Iwatched the Superbowl beginning to end. I thought I should pick a team. I picked Kansas City. I was wrong and knew it midway through the second quarter. But I watched for the spectacle of seeing a live broadcast that gracefully and forcefully accomplices the impossible.
This isn’t about the “legendary” Tom Brady, admittedly a stellar but aging quarterback who won his seventh ring out of ten Superbowl’s played. It isn’t about the beleaguered Kansas City Chiefs hoping for a second consecutive win in the annual event.
It isn’t about the boatload of expensive commercials that draw fans of their own to watch this pseudo spectacle. Commercials, by the way, often so memorable for their content that people forget the product or service they advertise.
It isn’t about the “special team,” to use football jargon, that gathers in the announce booth to pontificate and comment endlessly relying on its flock of on-site researchers to make them sound informed, knowledgeable and familiar.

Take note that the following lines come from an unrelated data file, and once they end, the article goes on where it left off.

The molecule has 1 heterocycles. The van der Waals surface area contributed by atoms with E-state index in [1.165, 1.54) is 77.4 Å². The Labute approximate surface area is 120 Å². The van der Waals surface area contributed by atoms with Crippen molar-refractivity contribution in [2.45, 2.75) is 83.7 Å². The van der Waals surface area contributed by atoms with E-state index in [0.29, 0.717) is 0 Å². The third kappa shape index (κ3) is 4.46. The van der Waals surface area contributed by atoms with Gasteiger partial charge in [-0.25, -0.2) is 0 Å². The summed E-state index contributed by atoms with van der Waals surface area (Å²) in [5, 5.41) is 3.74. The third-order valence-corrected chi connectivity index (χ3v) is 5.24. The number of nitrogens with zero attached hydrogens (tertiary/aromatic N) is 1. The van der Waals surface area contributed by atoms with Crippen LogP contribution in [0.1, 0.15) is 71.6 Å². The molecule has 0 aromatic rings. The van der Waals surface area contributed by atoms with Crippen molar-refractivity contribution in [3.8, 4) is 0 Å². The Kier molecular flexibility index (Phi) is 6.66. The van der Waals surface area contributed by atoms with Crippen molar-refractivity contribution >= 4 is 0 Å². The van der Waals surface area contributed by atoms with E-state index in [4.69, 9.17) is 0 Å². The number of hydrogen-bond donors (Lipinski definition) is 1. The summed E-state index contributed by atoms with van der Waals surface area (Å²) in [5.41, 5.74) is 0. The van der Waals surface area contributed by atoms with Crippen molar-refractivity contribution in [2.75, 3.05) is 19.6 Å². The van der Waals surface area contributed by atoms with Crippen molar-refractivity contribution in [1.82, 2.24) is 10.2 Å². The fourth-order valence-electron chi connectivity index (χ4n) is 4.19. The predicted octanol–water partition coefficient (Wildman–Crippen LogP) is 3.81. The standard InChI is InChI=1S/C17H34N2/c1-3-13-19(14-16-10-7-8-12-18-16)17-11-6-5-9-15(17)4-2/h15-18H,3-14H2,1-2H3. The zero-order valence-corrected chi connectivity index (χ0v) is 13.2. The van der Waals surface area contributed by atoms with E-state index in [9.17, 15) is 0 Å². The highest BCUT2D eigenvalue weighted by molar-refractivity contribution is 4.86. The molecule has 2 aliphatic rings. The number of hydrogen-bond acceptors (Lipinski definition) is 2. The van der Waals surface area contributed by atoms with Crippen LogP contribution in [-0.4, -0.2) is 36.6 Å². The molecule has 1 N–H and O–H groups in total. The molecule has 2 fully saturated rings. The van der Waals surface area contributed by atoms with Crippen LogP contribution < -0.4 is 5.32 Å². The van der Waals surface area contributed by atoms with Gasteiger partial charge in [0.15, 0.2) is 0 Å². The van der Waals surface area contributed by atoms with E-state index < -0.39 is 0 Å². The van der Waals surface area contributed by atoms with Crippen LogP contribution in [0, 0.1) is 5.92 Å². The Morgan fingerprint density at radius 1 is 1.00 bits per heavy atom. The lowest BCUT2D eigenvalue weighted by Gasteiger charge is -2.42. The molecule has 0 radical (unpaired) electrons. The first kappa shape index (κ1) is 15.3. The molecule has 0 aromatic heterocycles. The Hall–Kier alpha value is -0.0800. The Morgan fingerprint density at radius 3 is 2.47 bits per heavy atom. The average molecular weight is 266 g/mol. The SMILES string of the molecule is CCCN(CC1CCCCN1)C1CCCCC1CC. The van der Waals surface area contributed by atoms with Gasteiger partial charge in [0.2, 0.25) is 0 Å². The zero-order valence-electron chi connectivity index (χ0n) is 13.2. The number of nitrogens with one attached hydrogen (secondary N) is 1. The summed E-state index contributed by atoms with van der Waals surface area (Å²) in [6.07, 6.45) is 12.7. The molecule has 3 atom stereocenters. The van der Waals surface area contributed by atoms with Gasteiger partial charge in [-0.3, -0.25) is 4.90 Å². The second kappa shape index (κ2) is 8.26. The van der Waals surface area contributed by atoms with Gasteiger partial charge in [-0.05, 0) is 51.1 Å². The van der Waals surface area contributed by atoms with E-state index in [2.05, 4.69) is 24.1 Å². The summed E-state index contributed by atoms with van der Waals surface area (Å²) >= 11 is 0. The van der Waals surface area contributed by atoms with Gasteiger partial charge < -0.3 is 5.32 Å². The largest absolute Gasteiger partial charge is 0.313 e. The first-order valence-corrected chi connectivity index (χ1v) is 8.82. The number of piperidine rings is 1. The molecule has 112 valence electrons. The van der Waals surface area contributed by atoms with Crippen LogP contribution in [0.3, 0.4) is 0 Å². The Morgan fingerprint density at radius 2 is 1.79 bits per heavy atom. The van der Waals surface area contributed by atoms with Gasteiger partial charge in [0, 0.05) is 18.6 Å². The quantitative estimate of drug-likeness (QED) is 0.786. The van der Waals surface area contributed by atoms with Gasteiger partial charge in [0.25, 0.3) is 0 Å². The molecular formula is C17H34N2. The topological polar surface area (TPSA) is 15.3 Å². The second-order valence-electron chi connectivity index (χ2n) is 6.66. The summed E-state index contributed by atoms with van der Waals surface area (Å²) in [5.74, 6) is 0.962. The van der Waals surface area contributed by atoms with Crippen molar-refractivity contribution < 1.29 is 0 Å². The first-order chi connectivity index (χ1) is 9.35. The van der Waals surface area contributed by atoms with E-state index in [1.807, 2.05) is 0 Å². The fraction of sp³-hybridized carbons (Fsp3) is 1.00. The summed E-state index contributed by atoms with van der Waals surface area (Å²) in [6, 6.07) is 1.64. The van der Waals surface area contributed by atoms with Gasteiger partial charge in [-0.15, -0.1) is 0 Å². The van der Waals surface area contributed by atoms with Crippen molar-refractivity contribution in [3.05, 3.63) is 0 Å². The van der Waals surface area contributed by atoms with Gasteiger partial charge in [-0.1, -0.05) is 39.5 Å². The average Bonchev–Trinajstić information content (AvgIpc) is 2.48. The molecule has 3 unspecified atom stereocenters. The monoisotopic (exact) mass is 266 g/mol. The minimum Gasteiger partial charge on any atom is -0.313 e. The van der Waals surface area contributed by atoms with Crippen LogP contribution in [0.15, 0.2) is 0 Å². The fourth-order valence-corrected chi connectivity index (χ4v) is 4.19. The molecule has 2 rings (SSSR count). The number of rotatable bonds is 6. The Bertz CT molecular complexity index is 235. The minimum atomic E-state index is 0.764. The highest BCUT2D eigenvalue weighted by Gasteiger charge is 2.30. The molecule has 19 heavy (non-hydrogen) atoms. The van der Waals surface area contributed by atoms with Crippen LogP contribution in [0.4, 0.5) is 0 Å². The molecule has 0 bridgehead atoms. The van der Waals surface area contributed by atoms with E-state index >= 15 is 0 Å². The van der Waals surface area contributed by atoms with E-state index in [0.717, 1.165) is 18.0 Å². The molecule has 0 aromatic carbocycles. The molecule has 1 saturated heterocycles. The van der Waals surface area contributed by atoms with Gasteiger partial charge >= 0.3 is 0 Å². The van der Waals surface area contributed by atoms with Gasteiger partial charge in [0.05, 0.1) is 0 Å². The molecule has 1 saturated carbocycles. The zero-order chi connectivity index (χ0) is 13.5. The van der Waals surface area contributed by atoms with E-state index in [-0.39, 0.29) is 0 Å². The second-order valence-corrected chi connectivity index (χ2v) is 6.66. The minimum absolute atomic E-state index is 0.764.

Yes, they are there to call the action. But that’s a sideline. You can see that for yourself. More important, they are there to fill your ears during the endless times-out and other clock-stopping events that stretch a 15 minute quarter to last a half an hour, sometimes more.
The viewing gave me control room Flashbacks. I’ve always marveled at the way a group of men and women can sit behind consoles and put together a flawless broadcast of a dizzying complex series of unpredictable interactions and make it look easy to the viewers.
My vote for Most Valuable Player was not anyone on the field, it was for the CBS director playing deity over a 55 camera shoot. I have to say that again: 55 cameras. Plus graphics pods. That is a show of reflexes, athletic prowess and timing that dwarfs anything that happened during the actual game. Or could happen.
Live TV control rooms are crazy noisy and crazy active. But a 55 camera shoot? That requires people with the compound eyes of a horseshoe crab, the agility of a pronghorn antelope and the sure-footedness of a mountain goat.
My vote’s always for the crab-eyed antelopian goat.
I’m Wes Richards. My opinions are my own but you’re welcome to them. ®
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